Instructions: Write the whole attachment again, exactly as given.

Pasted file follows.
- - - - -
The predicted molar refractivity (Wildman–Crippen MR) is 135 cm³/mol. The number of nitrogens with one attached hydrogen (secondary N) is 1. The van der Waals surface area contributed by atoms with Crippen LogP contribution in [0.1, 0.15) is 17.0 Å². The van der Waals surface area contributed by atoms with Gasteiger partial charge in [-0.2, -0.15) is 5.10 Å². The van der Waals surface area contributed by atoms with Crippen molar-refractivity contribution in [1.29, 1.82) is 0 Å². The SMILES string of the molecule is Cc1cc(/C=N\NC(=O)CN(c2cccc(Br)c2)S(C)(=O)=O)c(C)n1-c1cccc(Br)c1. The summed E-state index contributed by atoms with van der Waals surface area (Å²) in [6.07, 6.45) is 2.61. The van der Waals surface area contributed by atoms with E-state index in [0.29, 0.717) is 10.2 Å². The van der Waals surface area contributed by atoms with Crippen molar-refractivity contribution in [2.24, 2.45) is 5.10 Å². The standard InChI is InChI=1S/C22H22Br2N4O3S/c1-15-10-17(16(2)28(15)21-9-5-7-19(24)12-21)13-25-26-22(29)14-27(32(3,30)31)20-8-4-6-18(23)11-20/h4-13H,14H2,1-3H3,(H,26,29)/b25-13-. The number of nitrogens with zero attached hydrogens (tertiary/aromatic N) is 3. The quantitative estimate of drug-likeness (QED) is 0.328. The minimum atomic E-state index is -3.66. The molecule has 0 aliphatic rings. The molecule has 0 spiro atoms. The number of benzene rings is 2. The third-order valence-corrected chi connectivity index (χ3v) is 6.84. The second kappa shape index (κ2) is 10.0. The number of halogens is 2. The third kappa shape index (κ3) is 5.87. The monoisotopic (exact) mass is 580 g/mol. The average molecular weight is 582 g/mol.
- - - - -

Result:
The predicted molar refractivity (Wildman–Crippen MR) is 135 cm³/mol. The number of nitrogens with one attached hydrogen (secondary N) is 1. The van der Waals surface area contributed by atoms with Crippen LogP contribution in [0.1, 0.15) is 17.0 Å². The van der Waals surface area contributed by atoms with Gasteiger partial charge in [-0.2, -0.15) is 5.10 Å². The van der Waals surface area contributed by atoms with Crippen molar-refractivity contribution in [1.29, 1.82) is 0 Å². The SMILES string of the molecule is Cc1cc(/C=N\NC(=O)CN(c2cccc(Br)c2)S(C)(=O)=O)c(C)n1-c1cccc(Br)c1. The summed E-state index contributed by atoms with van der Waals surface area (Å²) in [6.07, 6.45) is 2.61. The van der Waals surface area contributed by atoms with E-state index in [0.29, 0.717) is 10.2 Å². The van der Waals surface area contributed by atoms with Crippen molar-refractivity contribution in [2.24, 2.45) is 5.10 Å². The standard InChI is InChI=1S/C22H22Br2N4O3S/c1-15-10-17(16(2)28(15)21-9-5-7-19(24)12-21)13-25-26-22(29)14-27(32(3,30)31)20-8-4-6-18(23)11-20/h4-13H,14H2,1-3H3,(H,26,29)/b25-13-. The number of nitrogens with zero attached hydrogens (tertiary/aromatic N) is 3. The quantitative estimate of drug-likeness (QED) is 0.328. The minimum atomic E-state index is -3.66. The molecule has 0 aliphatic rings. The molecule has 0 spiro atoms. The number of benzene rings is 2. The third-order valence-corrected chi connectivity index (χ3v) is 6.84. The second kappa shape index (κ2) is 10.0. The number of halogens is 2. The third kappa shape index (κ3) is 5.87. The monoisotopic (exact) mass is 580 g/mol. The average molecular weight is 582 g/mol.